Muscle injuries

A cousin went to get her hair styled last week and came back to the house grim-faced. I asked her what was wrong. From the looks of it, the procedure had gone well. She said her hair had been pulled so much during plaiting that smiling was now painful.

And eating. And laughing. All facial expressions were now painful. Nevertheless, we went out of our way to be absolute comedians for the rest of the day. Just so she could have fond memories of the day laughing was painful.

It almost makes me feel guilty for having hair that needs extra attention (barber) maybe only once a year. And even then I am hardly there for an hour. Some lasses have to spend the whole day at the salon and then confront pain whenever their mouth moves for the next few days.

The cycle has to be repeated every month or even twice a month. An old saying I used to hear talked about how we all have to hurt a little to look beautiful. This looks like suffering. I wonder if there are alternatives or if people have just normalized the pain of hair styling.

From the perspective of the human body, pain is not a thing to be accepted as a part of life. It usually signals an injury or malfunction of some sort. Usually…because that’s not always the case.

But for today, let us take a simple example. We can think of muscle pain. Everyone is familiar with it. Those of us who engage in physically taxing labor or exercises know muscle pain more intimately. It could be caused by bruising, stretching, or even torn muscle tissue.

The pain usually notifies us of the injury, stops us from using the muscle more, which could aggravate the injury, and is also a good indicator of recovery. When the pain subsides we can start to assume that the muscle is on its way to recovery.

The other way of gauging the recovery is to compare the functionality of a similar muscle, which was possibly not injured. For example, if the hamstrings of the left leg were affected, is movement as good as those of the right leg which are healthy?

A little pain may be experienced during exercise as the muscles contend with loads, but we have to be careful not to overdo it. Professional advice is important so that we don’t injure ourselves in our pursuit of a healthier body.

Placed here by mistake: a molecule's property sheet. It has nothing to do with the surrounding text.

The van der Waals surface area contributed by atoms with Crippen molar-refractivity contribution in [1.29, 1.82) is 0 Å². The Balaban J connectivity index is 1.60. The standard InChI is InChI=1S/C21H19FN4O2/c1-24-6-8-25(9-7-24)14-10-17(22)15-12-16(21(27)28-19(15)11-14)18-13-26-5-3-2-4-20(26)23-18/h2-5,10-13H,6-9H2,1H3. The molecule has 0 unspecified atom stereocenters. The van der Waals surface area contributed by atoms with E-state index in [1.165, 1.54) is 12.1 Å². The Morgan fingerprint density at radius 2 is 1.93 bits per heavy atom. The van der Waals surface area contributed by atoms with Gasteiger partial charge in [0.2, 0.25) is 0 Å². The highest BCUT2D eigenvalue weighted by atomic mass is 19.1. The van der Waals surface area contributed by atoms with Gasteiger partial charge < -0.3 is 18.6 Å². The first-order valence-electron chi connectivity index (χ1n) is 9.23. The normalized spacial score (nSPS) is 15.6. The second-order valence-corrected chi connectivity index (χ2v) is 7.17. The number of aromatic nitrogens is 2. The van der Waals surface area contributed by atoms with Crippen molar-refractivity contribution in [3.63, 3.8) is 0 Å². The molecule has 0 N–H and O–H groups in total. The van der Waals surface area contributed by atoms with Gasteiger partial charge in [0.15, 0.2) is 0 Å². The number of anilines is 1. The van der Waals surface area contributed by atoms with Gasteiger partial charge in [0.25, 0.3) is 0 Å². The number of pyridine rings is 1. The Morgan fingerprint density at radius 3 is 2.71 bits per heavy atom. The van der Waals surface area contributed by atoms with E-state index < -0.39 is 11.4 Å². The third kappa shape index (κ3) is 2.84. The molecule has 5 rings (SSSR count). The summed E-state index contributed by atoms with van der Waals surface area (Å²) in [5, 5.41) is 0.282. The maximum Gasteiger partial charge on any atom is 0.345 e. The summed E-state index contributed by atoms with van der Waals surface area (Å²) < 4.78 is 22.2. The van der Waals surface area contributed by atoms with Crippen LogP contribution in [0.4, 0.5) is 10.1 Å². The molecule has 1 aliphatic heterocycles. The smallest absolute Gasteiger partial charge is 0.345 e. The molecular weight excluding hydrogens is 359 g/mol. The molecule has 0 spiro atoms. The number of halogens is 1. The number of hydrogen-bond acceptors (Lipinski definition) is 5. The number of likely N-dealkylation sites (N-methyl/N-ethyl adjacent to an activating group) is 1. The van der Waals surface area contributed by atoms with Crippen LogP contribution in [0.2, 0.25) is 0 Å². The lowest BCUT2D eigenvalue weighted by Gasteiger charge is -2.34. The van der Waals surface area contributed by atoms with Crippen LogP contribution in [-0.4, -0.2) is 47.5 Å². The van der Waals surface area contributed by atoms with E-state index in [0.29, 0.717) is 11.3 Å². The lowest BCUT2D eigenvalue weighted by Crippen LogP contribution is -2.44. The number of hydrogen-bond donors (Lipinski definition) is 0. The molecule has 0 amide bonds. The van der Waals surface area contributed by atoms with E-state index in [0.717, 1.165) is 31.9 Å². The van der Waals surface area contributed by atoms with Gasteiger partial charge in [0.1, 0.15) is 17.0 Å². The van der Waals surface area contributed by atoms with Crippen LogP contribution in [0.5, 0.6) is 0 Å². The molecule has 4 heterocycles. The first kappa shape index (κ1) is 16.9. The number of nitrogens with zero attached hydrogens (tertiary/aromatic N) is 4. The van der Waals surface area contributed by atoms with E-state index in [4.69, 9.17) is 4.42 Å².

And the pain of exercise usually fades away as we get accustomed to the routine. The pain of muscle injury is different. If we don’t take a break after an injury, it could get worse and we could lose the function of that limb. No pain no gain does not apply when the pain is from a muscle injury.

Ice packs applied to the injured area for short periods after the injury have been shown to reduce internal bleeding and accelerate healing later on. Elevation of the affected limb above the level of the heart results in diminished hydrostatic pressure, thus reducing the liquid burden that has to be supported by the affected muscles.

These are short-term measures that can be taken to prevent further injury and help the body as it embarks on the healing journey. Of course, the bigger help will arrive when the medical professionals take over, but you will have helped them and yourself by not making a bad situation worse.

Doing nothing is better than doing something harmful due to insufficient knowledge. Doing something useful, no matter how simple, can be ten times better than doing nothing.

So protection of the injured area, resting it, ice packs(just for a few minutes), and elevation above the heart if possible, are simple immediate steps that can be taken for relief, and to improve the chances of a quick recovery after a muscle injury. Let me go and recommend it to the latest victim of spartan hair styling.

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